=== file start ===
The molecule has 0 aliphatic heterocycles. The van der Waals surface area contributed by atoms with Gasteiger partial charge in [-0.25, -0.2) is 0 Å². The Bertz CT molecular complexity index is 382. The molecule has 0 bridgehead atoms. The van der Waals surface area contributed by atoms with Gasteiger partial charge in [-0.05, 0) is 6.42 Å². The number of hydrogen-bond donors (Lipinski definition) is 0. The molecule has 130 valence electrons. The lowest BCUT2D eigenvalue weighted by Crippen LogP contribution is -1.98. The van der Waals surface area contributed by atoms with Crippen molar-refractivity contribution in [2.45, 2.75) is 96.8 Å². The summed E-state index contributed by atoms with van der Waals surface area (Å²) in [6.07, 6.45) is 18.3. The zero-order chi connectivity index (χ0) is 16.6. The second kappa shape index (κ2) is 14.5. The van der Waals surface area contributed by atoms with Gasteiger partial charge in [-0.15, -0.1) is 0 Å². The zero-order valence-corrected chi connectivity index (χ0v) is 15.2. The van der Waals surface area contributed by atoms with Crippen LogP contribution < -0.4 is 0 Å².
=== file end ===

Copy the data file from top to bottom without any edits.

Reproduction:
The molecule has 0 aliphatic heterocycles. The van der Waals surface area contributed by atoms with Gasteiger partial charge in [-0.25, -0.2) is 0 Å². The Bertz CT molecular complexity index is 382. The molecule has 0 bridgehead atoms. The van der Waals surface area contributed by atoms with Gasteiger partial charge in [-0.05, 0) is 6.42 Å². The number of hydrogen-bond donors (Lipinski definition) is 0. The molecule has 130 valence electrons. The lowest BCUT2D eigenvalue weighted by Crippen LogP contribution is -1.98. The van der Waals surface area contributed by atoms with Crippen molar-refractivity contribution in [2.45, 2.75) is 96.8 Å². The summed E-state index contributed by atoms with van der Waals surface area (Å²) in [6.07, 6.45) is 18.3. The zero-order chi connectivity index (χ0) is 16.6. The second kappa shape index (κ2) is 14.5. The van der Waals surface area contributed by atoms with Gasteiger partial charge in [-0.15, -0.1) is 0 Å². The zero-order valence-corrected chi connectivity index (χ0v) is 15.2. The van der Waals surface area contributed by atoms with Crippen LogP contribution < -0.4 is 0 Å².